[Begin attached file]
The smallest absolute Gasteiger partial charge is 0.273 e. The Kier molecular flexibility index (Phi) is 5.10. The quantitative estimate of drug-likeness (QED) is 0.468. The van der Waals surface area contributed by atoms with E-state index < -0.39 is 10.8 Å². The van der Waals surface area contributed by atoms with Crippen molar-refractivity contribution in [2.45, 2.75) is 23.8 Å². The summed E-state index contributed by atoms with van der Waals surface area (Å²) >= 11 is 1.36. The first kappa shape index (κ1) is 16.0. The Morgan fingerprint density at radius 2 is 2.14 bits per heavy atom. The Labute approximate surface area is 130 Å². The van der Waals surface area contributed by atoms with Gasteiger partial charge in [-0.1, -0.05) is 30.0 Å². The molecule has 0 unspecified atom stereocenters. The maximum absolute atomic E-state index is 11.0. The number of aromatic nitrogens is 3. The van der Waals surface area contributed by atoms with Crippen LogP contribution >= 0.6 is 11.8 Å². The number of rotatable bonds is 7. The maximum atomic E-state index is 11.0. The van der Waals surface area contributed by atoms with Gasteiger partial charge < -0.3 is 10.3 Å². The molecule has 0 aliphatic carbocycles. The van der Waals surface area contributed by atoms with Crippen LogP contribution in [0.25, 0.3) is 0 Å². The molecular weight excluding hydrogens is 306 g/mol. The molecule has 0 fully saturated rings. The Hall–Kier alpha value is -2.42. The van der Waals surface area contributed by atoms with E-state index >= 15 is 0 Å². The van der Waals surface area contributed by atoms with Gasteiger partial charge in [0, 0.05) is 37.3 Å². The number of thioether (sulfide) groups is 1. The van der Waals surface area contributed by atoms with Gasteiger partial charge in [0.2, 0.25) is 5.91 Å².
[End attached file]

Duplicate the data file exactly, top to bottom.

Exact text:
The smallest absolute Gasteiger partial charge is 0.273 e. The Kier molecular flexibility index (Phi) is 5.10. The quantitative estimate of drug-likeness (QED) is 0.468. The van der Waals surface area contributed by atoms with E-state index < -0.39 is 10.8 Å². The van der Waals surface area contributed by atoms with Crippen molar-refractivity contribution in [2.45, 2.75) is 23.8 Å². The summed E-state index contributed by atoms with van der Waals surface area (Å²) >= 11 is 1.36. The first kappa shape index (κ1) is 16.0. The Morgan fingerprint density at radius 2 is 2.14 bits per heavy atom. The Labute approximate surface area is 130 Å². The van der Waals surface area contributed by atoms with Gasteiger partial charge in [-0.1, -0.05) is 30.0 Å². The molecule has 0 unspecified atom stereocenters. The maximum absolute atomic E-state index is 11.0. The number of aromatic nitrogens is 3. The van der Waals surface area contributed by atoms with Crippen LogP contribution >= 0.6 is 11.8 Å². The number of rotatable bonds is 7. The maximum atomic E-state index is 11.0. The van der Waals surface area contributed by atoms with Gasteiger partial charge < -0.3 is 10.3 Å². The molecule has 0 aliphatic carbocycles. The van der Waals surface area contributed by atoms with Crippen LogP contribution in [0.25, 0.3) is 0 Å². The molecular weight excluding hydrogens is 306 g/mol. The molecule has 0 fully saturated rings. The Hall–Kier alpha value is -2.42. The van der Waals surface area contributed by atoms with E-state index >= 15 is 0 Å². The van der Waals surface area contributed by atoms with Gasteiger partial charge in [0, 0.05) is 37.3 Å². The number of thioether (sulfide) groups is 1. The van der Waals surface area contributed by atoms with Gasteiger partial charge in [0.2, 0.25) is 5.91 Å².